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The shapes of bubbles and clouds in outer space demonstrate that physics can do some pretty bizarre things on a giant scale. Take RCW 120, for example. The star-forming bubble, about 4,200 light-years away in the constellation Scorpius, is the subject of a European Space Agency picture celebrating the first anniversary of the Herschel space telescope's launch.
Radiation from a hot, massive star at the bubble's center is blasting gas and dust outward, and that's what has cleared out the space around the star. The central star doesn't show up well in Herschel's infrared image, but you can see it easily in this submillimeter-wavelength view from the European Southern Observatory's APEX telescope in Chile.
The shock wave from the central star compresses the material on the bubble's edge so much that still more stars are being squeezed into existence. In the Herschel image, you can see a particularly bright spot on the right edge of the bubble. That's an embryonic star that appears destined to turn into one of the brightest lights in our galaxy. The Herschel science team calls it an "impossible" star because it's exceeding the theoretical limit for a star's mass.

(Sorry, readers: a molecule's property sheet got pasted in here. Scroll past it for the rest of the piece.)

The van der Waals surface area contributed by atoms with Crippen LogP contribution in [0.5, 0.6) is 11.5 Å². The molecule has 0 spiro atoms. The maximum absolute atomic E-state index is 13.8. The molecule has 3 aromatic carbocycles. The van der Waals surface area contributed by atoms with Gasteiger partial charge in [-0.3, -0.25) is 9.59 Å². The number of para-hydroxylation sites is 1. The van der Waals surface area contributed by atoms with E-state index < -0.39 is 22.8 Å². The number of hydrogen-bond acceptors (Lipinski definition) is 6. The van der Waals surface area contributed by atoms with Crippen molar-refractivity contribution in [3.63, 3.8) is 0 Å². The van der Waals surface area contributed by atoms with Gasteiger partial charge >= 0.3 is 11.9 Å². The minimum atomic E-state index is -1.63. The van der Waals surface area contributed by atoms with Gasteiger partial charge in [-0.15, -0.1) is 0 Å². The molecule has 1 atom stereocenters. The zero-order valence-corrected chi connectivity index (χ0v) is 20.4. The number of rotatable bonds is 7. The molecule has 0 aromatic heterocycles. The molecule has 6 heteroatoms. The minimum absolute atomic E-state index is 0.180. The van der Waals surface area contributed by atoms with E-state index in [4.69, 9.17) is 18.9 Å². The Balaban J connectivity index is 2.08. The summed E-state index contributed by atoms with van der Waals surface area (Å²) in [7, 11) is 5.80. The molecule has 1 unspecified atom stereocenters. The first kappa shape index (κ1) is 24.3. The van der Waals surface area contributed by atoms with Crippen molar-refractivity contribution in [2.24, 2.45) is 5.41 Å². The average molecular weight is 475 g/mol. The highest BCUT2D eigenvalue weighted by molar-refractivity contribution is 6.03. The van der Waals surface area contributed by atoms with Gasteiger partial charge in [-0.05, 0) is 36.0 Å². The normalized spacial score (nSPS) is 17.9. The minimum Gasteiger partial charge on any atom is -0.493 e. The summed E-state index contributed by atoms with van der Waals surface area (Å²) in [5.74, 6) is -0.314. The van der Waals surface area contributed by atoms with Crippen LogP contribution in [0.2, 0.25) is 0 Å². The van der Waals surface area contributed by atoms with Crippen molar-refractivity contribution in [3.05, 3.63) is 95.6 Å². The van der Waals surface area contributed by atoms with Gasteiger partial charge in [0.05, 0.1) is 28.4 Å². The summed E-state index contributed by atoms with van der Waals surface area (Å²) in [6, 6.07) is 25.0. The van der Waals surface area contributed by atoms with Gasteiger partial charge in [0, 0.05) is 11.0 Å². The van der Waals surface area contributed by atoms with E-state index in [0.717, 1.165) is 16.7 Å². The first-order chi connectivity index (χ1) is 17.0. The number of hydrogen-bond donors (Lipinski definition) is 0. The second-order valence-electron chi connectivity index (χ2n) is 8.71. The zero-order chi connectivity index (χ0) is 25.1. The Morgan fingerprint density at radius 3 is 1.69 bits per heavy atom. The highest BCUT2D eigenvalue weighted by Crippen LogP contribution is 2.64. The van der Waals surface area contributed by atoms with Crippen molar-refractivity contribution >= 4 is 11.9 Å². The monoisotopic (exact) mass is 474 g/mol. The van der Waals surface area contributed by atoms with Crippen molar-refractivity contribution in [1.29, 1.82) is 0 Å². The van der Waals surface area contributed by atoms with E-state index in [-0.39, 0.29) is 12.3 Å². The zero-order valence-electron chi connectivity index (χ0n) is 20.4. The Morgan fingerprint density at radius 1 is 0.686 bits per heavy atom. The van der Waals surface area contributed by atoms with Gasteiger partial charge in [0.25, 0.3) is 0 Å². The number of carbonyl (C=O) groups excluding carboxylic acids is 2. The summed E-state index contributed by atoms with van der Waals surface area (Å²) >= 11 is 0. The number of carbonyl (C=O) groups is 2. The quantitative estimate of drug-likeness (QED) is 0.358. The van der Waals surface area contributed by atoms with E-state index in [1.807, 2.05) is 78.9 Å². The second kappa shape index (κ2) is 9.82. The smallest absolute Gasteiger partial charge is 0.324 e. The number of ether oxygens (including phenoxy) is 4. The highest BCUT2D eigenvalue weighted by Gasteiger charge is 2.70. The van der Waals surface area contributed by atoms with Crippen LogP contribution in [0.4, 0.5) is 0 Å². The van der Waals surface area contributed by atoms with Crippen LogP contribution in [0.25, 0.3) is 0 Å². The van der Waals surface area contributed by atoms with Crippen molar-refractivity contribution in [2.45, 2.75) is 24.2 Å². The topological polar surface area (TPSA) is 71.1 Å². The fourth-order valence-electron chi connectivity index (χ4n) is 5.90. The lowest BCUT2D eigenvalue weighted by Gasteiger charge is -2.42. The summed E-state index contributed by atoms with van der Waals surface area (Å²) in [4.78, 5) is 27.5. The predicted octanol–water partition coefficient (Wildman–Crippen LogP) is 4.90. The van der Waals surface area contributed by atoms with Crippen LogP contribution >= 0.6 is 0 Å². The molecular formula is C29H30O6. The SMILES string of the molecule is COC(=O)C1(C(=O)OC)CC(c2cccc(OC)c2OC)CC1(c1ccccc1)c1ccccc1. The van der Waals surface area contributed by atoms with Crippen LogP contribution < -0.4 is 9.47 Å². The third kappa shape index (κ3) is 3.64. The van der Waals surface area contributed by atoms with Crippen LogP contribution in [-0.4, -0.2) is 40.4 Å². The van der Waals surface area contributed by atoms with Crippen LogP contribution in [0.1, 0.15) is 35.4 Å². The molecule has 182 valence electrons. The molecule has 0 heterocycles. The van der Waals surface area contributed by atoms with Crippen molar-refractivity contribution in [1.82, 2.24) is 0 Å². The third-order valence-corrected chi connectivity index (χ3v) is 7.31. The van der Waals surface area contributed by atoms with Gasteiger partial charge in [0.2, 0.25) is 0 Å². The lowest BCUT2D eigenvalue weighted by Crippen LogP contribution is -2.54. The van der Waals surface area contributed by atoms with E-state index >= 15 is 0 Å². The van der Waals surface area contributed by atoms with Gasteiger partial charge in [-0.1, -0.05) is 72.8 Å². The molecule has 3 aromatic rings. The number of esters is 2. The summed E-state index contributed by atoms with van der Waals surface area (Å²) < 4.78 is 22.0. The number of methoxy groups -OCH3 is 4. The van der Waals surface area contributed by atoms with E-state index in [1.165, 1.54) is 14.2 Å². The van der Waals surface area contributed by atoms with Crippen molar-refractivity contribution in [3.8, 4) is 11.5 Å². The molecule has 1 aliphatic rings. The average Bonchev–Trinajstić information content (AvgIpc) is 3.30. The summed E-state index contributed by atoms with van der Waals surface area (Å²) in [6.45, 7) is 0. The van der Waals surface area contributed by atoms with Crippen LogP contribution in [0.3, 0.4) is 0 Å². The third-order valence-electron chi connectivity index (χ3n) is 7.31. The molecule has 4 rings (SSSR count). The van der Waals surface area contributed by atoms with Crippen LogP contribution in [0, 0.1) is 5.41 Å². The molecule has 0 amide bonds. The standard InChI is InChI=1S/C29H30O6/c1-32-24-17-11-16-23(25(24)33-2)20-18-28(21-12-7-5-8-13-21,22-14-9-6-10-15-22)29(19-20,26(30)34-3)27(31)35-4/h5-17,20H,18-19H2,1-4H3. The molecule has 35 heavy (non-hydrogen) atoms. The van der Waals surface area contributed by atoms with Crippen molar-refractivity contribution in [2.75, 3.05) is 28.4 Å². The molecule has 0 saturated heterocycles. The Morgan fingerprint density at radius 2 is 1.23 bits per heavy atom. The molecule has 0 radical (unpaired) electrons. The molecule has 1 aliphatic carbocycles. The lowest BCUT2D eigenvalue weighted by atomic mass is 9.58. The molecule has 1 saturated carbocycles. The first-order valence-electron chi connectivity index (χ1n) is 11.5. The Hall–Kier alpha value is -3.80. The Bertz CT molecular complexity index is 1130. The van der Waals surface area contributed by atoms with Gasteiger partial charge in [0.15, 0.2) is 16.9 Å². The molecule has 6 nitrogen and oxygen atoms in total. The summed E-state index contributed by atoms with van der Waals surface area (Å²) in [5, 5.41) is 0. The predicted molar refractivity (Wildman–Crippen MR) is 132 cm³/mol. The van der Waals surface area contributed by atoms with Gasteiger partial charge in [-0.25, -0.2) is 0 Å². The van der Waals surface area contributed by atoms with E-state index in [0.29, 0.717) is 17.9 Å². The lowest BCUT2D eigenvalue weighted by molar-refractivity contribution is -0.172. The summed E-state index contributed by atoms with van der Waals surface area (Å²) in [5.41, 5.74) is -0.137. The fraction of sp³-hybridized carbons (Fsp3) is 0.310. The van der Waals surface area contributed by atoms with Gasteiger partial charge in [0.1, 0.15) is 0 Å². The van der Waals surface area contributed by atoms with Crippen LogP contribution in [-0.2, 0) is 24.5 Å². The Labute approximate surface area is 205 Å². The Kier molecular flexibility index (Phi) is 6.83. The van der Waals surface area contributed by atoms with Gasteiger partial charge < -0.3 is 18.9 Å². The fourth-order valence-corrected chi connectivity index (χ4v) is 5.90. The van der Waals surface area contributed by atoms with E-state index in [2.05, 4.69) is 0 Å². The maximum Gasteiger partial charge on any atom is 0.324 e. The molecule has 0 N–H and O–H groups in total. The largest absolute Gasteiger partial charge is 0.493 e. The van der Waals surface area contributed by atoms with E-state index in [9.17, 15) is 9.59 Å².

Stellar blasts can blow amazing bubbles in space. Perhaps the best-known blast is associated with Eta Carinae, a supermassive star that could go supernova one of these days. Its double-lobed shape, reminiscent of an old-fashioned dumbbell, arises because the star is blowing material out from both poles. Lots of stellar explosions take on this shape: The phenomenon has been attributed to several factors, including spin dynamics and the star's magnetic field.
Perspective plays a role as well: One famous example is the Red Rectangle, which looks like a quadrangle but is actually two back-to-back cones of material flowing out from a double-star system.